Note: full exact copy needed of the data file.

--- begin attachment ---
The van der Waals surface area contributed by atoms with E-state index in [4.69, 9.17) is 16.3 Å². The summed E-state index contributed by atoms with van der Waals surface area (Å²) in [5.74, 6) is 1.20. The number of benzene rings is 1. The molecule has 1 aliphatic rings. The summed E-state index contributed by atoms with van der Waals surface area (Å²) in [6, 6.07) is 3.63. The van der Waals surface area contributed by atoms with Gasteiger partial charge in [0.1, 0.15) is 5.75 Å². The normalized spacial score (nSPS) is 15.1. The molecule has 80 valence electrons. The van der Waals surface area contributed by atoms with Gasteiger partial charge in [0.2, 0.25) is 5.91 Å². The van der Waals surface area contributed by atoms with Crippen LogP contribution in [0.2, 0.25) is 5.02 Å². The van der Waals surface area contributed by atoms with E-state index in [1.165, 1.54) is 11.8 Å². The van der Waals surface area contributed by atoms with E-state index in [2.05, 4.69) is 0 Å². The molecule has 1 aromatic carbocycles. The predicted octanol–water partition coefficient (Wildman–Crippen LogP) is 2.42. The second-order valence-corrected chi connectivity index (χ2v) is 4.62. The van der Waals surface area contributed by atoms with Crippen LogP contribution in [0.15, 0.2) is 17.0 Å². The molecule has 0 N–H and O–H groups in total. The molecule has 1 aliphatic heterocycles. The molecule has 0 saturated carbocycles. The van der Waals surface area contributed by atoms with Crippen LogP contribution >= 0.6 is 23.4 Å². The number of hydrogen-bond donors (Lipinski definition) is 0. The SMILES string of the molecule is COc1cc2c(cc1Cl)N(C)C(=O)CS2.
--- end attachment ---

The van der Waals surface area contributed by atoms with E-state index in [4.69, 9.17) is 16.3 Å². The summed E-state index contributed by atoms with van der Waals surface area (Å²) in [5.74, 6) is 1.20. The number of benzene rings is 1. The molecule has 1 aliphatic rings. The summed E-state index contributed by atoms with van der Waals surface area (Å²) in [6, 6.07) is 3.63. The van der Waals surface area contributed by atoms with Gasteiger partial charge in [0.1, 0.15) is 5.75 Å². The normalized spacial score (nSPS) is 15.1. The molecule has 80 valence electrons. The van der Waals surface area contributed by atoms with Gasteiger partial charge in [0.2, 0.25) is 5.91 Å². The van der Waals surface area contributed by atoms with Crippen LogP contribution in [0.2, 0.25) is 5.02 Å². The van der Waals surface area contributed by atoms with E-state index in [1.165, 1.54) is 11.8 Å². The van der Waals surface area contributed by atoms with E-state index in [2.05, 4.69) is 0 Å². The molecule has 1 aromatic carbocycles. The predicted octanol–water partition coefficient (Wildman–Crippen LogP) is 2.42. The second-order valence-corrected chi connectivity index (χ2v) is 4.62. The van der Waals surface area contributed by atoms with Crippen LogP contribution in [0.15, 0.2) is 17.0 Å². The molecule has 0 N–H and O–H groups in total. The molecule has 1 aliphatic heterocycles. The molecule has 0 saturated carbocycles. The van der Waals surface area contributed by atoms with Crippen LogP contribution >= 0.6 is 23.4 Å². The number of hydrogen-bond donors (Lipinski definition) is 0. The SMILES string of the molecule is COc1cc2c(cc1Cl)N(C)C(=O)CS2.